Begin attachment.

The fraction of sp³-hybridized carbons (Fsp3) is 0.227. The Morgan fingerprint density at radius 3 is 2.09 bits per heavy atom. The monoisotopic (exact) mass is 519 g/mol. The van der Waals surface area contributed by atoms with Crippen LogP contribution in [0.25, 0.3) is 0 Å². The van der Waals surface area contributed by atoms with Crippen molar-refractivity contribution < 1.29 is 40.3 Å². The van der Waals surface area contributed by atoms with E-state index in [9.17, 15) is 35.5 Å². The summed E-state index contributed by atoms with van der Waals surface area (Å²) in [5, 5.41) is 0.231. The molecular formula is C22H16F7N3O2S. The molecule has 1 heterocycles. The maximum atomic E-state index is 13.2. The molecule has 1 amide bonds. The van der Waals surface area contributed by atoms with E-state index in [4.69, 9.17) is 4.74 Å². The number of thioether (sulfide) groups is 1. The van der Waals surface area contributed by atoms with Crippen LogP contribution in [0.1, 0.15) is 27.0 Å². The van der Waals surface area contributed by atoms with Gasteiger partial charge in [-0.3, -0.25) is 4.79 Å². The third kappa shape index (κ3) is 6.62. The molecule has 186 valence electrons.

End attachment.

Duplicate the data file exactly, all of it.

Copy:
The fraction of sp³-hybridized carbons (Fsp3) is 0.227. The Morgan fingerprint density at radius 3 is 2.09 bits per heavy atom. The monoisotopic (exact) mass is 519 g/mol. The van der Waals surface area contributed by atoms with Crippen LogP contribution in [0.25, 0.3) is 0 Å². The van der Waals surface area contributed by atoms with Crippen molar-refractivity contribution < 1.29 is 40.3 Å². The van der Waals surface area contributed by atoms with E-state index in [9.17, 15) is 35.5 Å². The summed E-state index contributed by atoms with van der Waals surface area (Å²) in [5, 5.41) is 0.231. The molecular formula is C22H16F7N3O2S. The molecule has 1 heterocycles. The maximum atomic E-state index is 13.2. The molecule has 1 amide bonds. The van der Waals surface area contributed by atoms with E-state index in [4.69, 9.17) is 4.74 Å². The number of thioether (sulfide) groups is 1. The van der Waals surface area contributed by atoms with Crippen LogP contribution in [0.1, 0.15) is 27.0 Å². The van der Waals surface area contributed by atoms with Gasteiger partial charge in [-0.3, -0.25) is 4.79 Å². The third kappa shape index (κ3) is 6.62. The molecule has 186 valence electrons.